816,199 (9.9%)



789,988 (9.6%)


Amsterdam - Schiphol






Rome - Fiumicino






London - Gatwick



Paris - Orly



Milan - Malpensa






Total - All Airports



"The tables and charts depict estimated CO2 output from scheduled commercial aviation at an
origin or destination within the scope of ETS. The data has been generated using methodology for
calculating fuel burn and conversion factors as directed by the Intergovernmental Panel for Climate
Change and ratified using proprietary RDC Aviation Ltd systems. Schedule feeds are taken from

Source Airport Watch

Friday, January 21, 2011

10% Decline in Flight Demand At London City Airport And The Taxpaying Scapegoats

Think it's noisy now? London City Airport shamelessly breached its planning agreement 4 years ago, (and Newham took no action at all) by allowing almost 20,000 more flights to use the airport than allowed - taking them up to around 90,000 air traffic movements that year. That year was a nightmare, and for many it was the tipping point from not being bothered too much by LCY operations at all, to being very bothered about the increasing noise levels. Now the Civil Aviation Authority statistics show that in 2010 the air traffic movements (atms) have plummeted back down to 59,919 offering a respite of sorts - but one that is purely as a result of lack of demand and which will change as quick as demand for flights changes.

If you think current noise levels are a problem at 59,919 atms then just imagine what it will be like at 120,000 atms per year and the impact on the daily lives of 100,000's of East Londoner's. Back in 2008, John Austin the then Labour MP for Erith and Thamesmead made his concerns well known regarding the proposal to increase flights from 79,616 to 120,000 per annum:

“Many of my constituents are naturally concerned about increased levels of noise and atmospheric pollution if the planning application were granted. If permission is granted for an additional 40, 384 flights per annum over 260 week days, the airport will be allowed to operate an additional 155 flights per day".

So an 155 extra flights a day on top of the past allowance. If you are already affected things can sadly only get worse, and if you notice them but are not unduly bothered at the moment then be prepared as a 100% increase in flights each day will without a doubt further deteriorate already ridiculous noise levels and air pollution in the capital. We already know that noise levels in East London are comparable to those experienced in Kew due to noise research carried out, we also know that there is an ever building accumulative noise level of both London City and Heathrow jets overhead.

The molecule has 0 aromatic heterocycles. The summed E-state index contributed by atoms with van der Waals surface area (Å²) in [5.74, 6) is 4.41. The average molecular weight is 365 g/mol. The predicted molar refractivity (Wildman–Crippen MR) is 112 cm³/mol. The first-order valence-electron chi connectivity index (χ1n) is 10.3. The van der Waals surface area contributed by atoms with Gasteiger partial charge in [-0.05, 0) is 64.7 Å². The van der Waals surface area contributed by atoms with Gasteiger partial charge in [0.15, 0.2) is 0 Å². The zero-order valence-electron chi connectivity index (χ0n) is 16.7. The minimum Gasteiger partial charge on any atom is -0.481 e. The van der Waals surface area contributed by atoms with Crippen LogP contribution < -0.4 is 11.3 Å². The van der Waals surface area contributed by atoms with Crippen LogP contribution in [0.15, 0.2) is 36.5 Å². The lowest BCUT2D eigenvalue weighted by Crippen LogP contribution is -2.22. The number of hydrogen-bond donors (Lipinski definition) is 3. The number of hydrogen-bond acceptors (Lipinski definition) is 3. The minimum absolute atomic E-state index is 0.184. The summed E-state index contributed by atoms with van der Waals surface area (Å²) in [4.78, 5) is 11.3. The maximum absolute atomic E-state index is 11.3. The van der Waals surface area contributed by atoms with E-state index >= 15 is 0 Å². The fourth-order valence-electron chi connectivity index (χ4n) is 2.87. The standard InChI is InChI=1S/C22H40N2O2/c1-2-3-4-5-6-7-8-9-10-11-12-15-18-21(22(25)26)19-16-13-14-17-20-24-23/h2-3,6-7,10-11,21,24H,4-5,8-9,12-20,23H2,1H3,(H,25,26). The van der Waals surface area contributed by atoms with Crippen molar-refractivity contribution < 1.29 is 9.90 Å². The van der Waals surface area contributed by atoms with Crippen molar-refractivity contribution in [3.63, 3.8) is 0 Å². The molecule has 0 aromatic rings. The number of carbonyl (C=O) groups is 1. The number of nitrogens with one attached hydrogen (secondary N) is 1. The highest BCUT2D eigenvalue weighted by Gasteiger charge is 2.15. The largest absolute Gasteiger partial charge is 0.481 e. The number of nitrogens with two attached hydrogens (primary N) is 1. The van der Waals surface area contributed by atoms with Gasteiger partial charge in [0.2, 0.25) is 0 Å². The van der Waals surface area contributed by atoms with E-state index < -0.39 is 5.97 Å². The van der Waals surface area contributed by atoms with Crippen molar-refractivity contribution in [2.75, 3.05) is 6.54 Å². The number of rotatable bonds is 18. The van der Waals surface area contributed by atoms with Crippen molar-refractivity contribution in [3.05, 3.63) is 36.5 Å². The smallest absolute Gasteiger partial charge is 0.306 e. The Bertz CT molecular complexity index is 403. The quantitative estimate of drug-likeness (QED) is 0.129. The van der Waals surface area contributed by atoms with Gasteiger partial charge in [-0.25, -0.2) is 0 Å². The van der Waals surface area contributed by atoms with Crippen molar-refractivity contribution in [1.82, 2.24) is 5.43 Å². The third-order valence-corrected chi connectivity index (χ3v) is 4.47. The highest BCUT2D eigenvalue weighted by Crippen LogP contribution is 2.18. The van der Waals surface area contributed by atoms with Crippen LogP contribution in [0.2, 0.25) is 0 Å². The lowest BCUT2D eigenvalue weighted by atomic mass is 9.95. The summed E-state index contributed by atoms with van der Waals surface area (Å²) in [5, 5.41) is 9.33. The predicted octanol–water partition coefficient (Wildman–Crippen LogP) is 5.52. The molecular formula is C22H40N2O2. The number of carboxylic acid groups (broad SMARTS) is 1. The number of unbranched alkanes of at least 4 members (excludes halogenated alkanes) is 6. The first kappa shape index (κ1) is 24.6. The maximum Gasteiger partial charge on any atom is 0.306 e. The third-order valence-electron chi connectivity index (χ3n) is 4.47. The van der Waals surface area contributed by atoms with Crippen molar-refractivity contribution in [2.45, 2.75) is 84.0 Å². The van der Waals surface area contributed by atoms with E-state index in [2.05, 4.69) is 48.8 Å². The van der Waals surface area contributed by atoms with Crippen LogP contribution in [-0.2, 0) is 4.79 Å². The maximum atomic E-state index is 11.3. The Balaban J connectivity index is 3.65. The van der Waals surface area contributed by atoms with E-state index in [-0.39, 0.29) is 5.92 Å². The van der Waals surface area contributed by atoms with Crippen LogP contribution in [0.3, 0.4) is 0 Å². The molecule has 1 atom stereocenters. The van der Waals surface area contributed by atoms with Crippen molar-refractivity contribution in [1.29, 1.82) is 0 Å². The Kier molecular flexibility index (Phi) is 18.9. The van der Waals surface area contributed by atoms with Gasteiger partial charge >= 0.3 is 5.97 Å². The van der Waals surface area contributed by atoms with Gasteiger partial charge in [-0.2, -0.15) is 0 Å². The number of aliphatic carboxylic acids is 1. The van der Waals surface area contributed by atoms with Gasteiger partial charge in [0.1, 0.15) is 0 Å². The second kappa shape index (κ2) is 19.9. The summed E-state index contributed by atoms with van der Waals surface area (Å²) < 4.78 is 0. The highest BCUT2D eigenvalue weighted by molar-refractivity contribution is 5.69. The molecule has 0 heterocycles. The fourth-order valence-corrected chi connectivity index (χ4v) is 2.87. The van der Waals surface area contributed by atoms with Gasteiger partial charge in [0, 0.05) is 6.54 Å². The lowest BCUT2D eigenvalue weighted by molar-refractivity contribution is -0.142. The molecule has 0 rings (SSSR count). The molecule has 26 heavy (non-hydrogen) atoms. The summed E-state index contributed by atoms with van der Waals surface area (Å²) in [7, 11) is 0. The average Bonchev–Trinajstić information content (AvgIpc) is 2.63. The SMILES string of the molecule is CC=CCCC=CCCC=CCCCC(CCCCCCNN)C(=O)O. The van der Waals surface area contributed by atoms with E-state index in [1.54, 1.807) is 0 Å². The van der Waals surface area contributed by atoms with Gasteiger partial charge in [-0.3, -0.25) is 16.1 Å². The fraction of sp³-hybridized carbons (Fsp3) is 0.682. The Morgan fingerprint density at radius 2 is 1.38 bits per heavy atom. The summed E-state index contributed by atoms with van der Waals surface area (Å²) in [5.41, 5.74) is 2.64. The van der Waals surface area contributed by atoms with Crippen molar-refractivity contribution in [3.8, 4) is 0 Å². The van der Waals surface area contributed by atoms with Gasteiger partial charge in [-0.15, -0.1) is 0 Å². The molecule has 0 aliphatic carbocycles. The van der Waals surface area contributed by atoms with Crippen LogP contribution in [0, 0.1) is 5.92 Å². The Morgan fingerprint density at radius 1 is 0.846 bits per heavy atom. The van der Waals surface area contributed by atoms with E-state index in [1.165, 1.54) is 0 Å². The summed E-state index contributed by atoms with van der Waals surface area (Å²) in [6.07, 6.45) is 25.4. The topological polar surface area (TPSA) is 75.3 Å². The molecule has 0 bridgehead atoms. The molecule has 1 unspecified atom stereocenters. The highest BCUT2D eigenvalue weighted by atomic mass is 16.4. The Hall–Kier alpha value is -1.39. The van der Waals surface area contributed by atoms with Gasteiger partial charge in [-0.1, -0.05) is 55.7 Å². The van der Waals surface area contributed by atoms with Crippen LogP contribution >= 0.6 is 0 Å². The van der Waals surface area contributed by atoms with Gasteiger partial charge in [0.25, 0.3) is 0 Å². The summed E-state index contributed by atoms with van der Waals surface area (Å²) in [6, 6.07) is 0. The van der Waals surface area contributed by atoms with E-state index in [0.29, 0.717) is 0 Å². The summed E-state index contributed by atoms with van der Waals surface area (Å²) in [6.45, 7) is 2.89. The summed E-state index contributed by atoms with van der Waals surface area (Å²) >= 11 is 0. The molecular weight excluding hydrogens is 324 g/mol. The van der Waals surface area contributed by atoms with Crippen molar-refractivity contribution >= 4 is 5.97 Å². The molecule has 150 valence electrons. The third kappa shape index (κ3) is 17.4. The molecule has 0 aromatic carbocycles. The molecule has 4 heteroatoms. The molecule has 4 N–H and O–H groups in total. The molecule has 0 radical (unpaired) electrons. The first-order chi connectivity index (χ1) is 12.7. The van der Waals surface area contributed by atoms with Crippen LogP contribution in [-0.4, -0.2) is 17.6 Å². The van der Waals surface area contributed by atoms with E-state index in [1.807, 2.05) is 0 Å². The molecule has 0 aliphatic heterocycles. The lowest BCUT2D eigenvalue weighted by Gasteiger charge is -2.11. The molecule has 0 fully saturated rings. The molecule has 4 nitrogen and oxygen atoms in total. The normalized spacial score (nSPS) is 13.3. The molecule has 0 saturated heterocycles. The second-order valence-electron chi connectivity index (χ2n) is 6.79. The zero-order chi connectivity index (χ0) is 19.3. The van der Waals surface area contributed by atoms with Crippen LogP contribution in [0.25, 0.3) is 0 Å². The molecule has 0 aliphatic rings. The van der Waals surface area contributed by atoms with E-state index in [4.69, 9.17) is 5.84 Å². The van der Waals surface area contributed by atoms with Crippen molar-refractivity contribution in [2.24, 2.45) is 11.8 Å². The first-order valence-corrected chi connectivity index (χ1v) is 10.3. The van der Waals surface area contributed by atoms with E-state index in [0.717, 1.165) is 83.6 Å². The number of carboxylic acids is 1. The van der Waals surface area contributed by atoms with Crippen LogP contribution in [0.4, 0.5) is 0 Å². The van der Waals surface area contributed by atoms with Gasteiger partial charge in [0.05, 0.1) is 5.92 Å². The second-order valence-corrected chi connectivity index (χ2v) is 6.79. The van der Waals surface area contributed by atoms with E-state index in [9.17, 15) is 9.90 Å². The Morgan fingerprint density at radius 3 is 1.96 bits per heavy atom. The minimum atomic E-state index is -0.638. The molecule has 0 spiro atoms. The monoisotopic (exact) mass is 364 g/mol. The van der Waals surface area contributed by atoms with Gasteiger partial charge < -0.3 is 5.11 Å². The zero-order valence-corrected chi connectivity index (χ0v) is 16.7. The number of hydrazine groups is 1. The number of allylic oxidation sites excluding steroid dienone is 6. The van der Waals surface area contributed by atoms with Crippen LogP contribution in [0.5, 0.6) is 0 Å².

Surprisingly, Boris Johnson wants to make this worse for you too: he supports expansion at all airports apart from Heathrow, and in addition to continued expansion and more runways around the south east Boris Johnson wants a floating airport on the Thames Estuary. His plan isn't to replace other airport expansion, but to simply add to the capacity in the skies above us. These are the skies that both NATS and the CAA have already indicated that there is not enough space in. So what's changed? The aviation lobby, personal interests, politicians? Clearly the demand for flights is not there to support expansion plans despite their pulled out of the hat claims. LCY may keep spinning the PR of new flight routes, but they are not advertising how many flight routes have been dropped due to being unsuccessful and a lack of demand.

New flight routes being launched and then dropped at LCY within months does not indicate there is a demand from the public at all- Newquay to London City Airport was a great example. But of course at the time it was feted as having HUGE demand! Of course, that's why it's now completely disappeared off the timetable with many of the others. It's simply greed, and they can afford to be greedy: Aviation pays NO VAT and guess what: City Jet's new Boss on the block Christine Oumieres was reported on the Evening Standard website (sadly for some bizarre reason the item appears to have been pulled off the website yesterday - search for 'City Jet Tax' under the news category on Google and you'll find the listing):